School uniforms are common in New Zealand. The legal authority for having a uniform is the power of the board of trustees to make rules it considers necessary for control and management of the school.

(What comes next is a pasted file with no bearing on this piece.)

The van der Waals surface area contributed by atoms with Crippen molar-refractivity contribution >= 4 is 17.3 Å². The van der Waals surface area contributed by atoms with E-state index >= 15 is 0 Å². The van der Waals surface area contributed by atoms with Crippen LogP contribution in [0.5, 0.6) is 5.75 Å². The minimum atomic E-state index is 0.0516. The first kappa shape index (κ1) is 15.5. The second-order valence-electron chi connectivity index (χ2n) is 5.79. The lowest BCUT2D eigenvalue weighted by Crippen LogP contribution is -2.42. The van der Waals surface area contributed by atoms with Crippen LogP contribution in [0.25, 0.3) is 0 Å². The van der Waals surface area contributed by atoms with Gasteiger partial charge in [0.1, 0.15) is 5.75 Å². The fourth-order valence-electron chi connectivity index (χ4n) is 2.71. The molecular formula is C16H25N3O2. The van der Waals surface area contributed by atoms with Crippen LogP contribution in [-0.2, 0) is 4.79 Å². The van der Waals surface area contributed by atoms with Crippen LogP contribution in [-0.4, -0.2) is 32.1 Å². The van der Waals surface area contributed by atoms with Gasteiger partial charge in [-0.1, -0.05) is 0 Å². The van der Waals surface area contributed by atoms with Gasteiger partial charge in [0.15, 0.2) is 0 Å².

Objection can be made by a student if that student considers the rules are a breach of personal human rights. A court is unlikely to overrule a board so long as the requisite uniform conforms to commonly accepted standards of suitable clothing and the necessary procedural requirements have been met. The most likely basis for a successful objection will be based on religious or faith grounds and possibly health issues. Even then a court is likely to only allow an exception or variation for the individual involved and not make a blanket ban. So, for most students there is little prospect of avoiding the requirement to wear the school uniform.